Final town of windsor parking planning study presentation 040109

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Downtown Park

Downtown Park

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  • 1. Town of Windsor Downtown Planning Parking Study February 2009
  • 2. Introductions Town Staff Christa Johnson, Assistant Town Manager David Kelley, Senior Management Analyst Walker Parking Consultants Sanjay Pandya, P.E. Vice President Ronald Szeto, Parking ConsultantDowntown Planning Parking Study
  • 3. Public Outreach 1. Posted Public Meeting Notice 2. Town of Windsor Website 3. Notified Town Green Village HOA 4. Notice in Weekly Chamber NewsletterDowntown Planning Parking Study
  • 4. Project GoalThe goal of the study is to define current and anticipatedfuture parking conditions such as to prevent a parking crisisfrom forming without over-building parking supply, both ofwhich would lessen the quality of life for the Town’sresidents, property owners, merchants and visitors.Downtown Planning Parking Study
  • 5. Study Scope 1. Determine and quantify the parking adequacy in the Downtown Windsor area (Study Area) under existing conditions and under future conditions when the Town becomes more developed. 2. Identify potential sites suitable for increasing parking supply if a parking shortfall or deficit is identified. 3. Provide an “over the shoulder” review of traffic flow and makes recommendations that can help mitigate traffic flow concerns.Downtown Planning Parking Study
  • 6. Glossary of Terms•The effective parking supply incorporates a ‘cushion’ of emptyspaces to account for operating fluctuations, vehicle maneuvering,vehicles parked across two spaces, etc. • For the Town of Windsor, Walker has used an effective supply of 90% of the full inventory of spaces. For example, if there is a parking lot with 100 spaces, we say that lot has an “effective” capacity of 90 spaces.•A parking surplus or deficit is the difference between the effective parkingsupply and the parking demand.Downtown Planning Parking Study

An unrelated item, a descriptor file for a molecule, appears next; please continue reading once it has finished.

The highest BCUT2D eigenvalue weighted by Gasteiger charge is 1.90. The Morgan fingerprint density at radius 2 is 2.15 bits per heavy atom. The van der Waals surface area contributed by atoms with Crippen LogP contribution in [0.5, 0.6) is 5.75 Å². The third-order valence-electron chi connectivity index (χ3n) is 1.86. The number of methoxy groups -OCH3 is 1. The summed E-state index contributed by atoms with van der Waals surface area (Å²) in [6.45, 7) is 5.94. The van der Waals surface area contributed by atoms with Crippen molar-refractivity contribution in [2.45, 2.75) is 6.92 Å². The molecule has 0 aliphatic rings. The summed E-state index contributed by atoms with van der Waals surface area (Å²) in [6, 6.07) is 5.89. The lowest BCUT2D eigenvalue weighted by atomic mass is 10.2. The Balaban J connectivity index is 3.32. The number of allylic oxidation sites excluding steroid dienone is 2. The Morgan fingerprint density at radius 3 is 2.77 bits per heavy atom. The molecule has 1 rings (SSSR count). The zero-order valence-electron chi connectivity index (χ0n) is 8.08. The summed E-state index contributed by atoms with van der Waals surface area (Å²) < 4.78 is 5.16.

• 7. Glossary of Terms•Shared Parking is defined as parking spaces that can serve two or more land useswithout conflict or encroachment. We use a Shared Parking Model which is basedon the Urban Land Institute (ULI) 2005 publication, Shared Parking, Second Edition•Using the shared parking concept often allows for the actual parking demand ofmixed-use projects or developments to be less than the sum of the individual peakparking demands.•Land Use Base Ratio = A parking ratio calculated from nationwide industryresearch, prior to any adjustments for local conditions per unit of land use, mostcommonly per 1,000 square feet. •Walker modifies this number as needed so that it reflects information and trends for the Town of Windsor so that the Shared Parking Model truly reflects the Town of Windsor’s specific situation.•Parking Demand = Land Use Base Ratio x AdjustmentsDowntown Planning Parking Study
  • 8. Glossary of Terms•Adjustments include: •Drive Ratio – estimated travel population that drive cars rather than use public transportation, walk, or bike. 85% drive ratio was used for employees and 90% drive ratio was used for visitors. •Non-captive Ratio – percentage of parkers who are not already in the vicinity and thus do generate new demand when they come downtown. We assumed a captive market of 5%; therefore, we project that 95% of the parkers need to be accommodated by the land use parking supply.Downtown Planning Parking Study
  • 9. Study AreaDowntown Planning Parking Study
  • 10. Methodology1. Review background information and data provided by Town staff.2. Conduct parking inventory and occupancy counts.3. Analyze the current parking utilization.4. Develop a parking model for existing demand generated by public properties and the mixed-use properties of the Windsor Vineyards business complex and the Town Green Village development.5. Develop a parking model for future demand.6. Forecast future parking supply and demand with development project information provided by Town staff.Downtown Planning Parking Study